If the seller retains the property, no property operating or value losses after the breach are recoverable on which interest can accrue. 

For the seller who diligently remarkets the property for resale, recoverable resale costs and out-of-pocket carrying costs of the property not offset by rental income or the rental value of the seller’s use of the property accrue interest from the date of each expenditure. 

Had the buyer performed and closed escrow, the seller would no longer own the property. The seller would have received the net sales proceeds for his equity in the property. 

Since escrow did not close and the seller did not receive the net sales proceeds for his equity, the question of whether he is entitled to interest on his net equity turns on the seller’s use of the property at the time the purchase agreement was entered into. 

For example, a seller’s use of the subject property falls into one of two categories: 

  • income-producing property used as the seller’s residence or to house the seller’s trade or business (implicit rent) or held out as a residential or nonresidential rental; or 
  • nonincome-producing property, such as vacant land or the seller’s vacant residence. 

Rents received from income producing property are the economic equivalent of interest on the dollar amount of the equity. Thus, for the seller to also receive interest on his equity in income-producing property until it resells would be a nonrecoverable windfall, a double recovery on his equity in the form of interest and rent, which are economic equivalents. Should the seller occupy the property until it is resold, the value of his use is implicit rent and the amount is an offset against all money recoverable from the breaching buyer, including interest on the seller’s equity.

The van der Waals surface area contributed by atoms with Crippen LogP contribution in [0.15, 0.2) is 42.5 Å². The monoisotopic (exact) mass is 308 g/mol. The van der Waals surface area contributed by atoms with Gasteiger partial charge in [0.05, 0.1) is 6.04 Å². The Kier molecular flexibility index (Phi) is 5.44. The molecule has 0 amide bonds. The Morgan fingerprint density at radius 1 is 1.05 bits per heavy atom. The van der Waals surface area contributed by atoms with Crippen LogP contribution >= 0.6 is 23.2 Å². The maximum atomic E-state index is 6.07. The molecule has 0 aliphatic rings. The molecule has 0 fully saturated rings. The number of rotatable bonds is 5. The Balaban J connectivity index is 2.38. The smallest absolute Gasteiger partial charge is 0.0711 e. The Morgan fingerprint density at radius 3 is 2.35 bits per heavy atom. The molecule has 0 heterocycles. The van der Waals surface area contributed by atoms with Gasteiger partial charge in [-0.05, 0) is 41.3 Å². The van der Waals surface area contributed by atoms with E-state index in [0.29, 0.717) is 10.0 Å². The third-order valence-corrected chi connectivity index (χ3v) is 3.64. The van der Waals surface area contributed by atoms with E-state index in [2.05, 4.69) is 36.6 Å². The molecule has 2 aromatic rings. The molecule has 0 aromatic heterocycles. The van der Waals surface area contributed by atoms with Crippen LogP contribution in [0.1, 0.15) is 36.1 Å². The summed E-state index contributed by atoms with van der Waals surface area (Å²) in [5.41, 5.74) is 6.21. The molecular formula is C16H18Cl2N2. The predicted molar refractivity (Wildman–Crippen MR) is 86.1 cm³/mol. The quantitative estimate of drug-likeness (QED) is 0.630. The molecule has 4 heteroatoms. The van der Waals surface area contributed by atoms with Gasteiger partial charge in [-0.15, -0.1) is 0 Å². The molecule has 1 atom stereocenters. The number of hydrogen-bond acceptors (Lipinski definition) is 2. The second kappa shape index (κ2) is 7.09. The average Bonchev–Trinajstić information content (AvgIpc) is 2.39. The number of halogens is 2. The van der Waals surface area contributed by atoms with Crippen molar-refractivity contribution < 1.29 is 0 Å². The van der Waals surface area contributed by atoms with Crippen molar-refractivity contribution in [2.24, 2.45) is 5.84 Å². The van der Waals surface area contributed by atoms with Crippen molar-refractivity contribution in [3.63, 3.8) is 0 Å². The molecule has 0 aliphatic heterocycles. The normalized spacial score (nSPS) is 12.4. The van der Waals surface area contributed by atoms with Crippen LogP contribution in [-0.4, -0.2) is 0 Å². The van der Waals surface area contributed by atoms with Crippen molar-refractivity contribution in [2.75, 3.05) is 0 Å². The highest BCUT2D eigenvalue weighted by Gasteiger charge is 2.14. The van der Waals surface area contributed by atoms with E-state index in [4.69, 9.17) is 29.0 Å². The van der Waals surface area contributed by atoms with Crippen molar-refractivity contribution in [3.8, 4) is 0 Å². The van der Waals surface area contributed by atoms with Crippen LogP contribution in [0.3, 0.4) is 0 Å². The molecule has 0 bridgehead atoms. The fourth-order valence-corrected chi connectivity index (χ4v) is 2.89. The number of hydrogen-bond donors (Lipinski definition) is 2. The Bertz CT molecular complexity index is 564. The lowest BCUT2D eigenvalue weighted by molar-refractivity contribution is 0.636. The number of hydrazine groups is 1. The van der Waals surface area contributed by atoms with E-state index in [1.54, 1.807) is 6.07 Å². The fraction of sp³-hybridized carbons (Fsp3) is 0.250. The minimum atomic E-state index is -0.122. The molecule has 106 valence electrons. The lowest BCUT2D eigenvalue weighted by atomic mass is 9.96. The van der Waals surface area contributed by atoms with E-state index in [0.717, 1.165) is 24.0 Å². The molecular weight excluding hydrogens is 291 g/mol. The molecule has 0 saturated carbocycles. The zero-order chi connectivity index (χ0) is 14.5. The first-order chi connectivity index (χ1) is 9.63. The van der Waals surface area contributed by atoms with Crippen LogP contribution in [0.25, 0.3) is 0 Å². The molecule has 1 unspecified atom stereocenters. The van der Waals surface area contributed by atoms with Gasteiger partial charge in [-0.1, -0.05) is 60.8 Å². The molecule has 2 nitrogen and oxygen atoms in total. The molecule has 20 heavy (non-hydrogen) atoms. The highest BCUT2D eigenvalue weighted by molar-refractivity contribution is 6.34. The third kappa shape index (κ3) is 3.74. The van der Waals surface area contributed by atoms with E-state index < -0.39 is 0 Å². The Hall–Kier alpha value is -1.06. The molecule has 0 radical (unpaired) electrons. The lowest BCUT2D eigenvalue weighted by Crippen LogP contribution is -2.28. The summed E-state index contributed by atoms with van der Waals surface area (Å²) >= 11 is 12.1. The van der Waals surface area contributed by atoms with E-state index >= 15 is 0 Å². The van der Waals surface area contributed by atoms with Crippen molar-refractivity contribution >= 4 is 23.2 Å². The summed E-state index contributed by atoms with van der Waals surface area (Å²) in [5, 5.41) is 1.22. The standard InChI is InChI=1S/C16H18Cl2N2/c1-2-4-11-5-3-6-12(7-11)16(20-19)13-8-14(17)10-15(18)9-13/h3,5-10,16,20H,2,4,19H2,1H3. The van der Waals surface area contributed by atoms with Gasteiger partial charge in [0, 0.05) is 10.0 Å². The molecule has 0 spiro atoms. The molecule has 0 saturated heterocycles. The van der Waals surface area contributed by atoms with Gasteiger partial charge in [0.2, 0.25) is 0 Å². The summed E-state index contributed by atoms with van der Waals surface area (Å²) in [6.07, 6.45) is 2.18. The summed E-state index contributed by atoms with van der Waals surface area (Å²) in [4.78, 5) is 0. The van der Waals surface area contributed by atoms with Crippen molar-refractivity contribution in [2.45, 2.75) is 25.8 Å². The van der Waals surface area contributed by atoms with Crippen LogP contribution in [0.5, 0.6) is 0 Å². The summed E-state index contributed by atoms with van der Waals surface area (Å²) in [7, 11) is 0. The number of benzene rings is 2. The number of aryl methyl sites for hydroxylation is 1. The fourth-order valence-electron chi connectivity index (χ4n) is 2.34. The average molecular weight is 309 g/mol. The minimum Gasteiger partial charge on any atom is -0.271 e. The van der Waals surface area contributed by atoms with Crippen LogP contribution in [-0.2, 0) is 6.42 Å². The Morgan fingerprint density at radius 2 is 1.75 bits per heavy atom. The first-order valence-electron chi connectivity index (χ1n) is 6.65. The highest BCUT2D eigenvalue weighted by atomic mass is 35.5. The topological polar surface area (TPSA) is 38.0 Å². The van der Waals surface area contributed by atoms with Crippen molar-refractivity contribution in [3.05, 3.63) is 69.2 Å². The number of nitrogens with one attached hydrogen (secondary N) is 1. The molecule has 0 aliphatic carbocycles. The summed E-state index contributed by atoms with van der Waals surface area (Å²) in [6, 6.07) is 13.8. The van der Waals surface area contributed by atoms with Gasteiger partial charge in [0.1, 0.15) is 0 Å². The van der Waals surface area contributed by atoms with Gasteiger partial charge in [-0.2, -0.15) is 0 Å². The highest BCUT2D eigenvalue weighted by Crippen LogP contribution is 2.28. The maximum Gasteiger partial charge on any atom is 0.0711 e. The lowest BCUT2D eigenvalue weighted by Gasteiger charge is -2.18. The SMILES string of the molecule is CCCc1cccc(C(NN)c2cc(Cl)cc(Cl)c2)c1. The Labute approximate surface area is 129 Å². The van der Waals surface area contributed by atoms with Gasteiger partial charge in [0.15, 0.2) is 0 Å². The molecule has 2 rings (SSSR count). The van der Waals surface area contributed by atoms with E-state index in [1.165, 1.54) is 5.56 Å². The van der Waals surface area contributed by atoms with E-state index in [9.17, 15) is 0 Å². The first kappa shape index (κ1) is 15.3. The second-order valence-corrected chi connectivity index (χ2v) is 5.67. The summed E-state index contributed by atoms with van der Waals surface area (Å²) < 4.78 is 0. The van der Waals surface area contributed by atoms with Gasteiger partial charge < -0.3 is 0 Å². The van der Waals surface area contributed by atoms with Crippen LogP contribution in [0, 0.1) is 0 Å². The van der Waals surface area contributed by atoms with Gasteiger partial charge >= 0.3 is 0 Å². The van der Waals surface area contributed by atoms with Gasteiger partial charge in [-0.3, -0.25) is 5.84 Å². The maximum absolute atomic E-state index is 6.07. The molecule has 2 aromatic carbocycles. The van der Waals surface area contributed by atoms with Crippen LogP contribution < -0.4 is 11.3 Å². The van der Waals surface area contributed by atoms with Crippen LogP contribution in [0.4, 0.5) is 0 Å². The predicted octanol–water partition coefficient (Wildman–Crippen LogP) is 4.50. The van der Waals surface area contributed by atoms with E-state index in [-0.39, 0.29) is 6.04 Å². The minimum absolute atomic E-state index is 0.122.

For vacant unused land or the seller’s vacant residence, a breach by the buyer again fails to convert the seller’s equity into cash or cash equivalent. Thus, the seller temporarily retains ownership of the equity, which may be increasing, decreasing or remaining the same depending on price fluctuations for the property’s market value until it is resold. 

Since the resale seller cannot recover his equity in vacant property from the breaching buyer (except by specific performance), can interest be collected on the equity? 

First, any interest due on the dollar amount of the net equity can only accrue from the scheduled closing date of the breached contract — the date the benefits from the breached sale in the form of cash for the seller’s net equity would have been received by the seller — up to and ending on the date of resale or trial. Any interest due accrues at the legal rate of 10%. However, if the seller agreed to an installment sale, the note rate for the carryback paper would be the controlling rate. 

Next, if the breached purchase agreement contains a provision limiting the dollar amount of losses the seller can collect, the losses recoverable would be controlled by the agreed-to limit, except for the accrual of interest which would be an additional amount. 

Thus, when the buyer breaches an agreement to purchase vacant, nonincome-producing property, interest is due on the net sales proceeds the seller would have received on the sale, until the property is resold.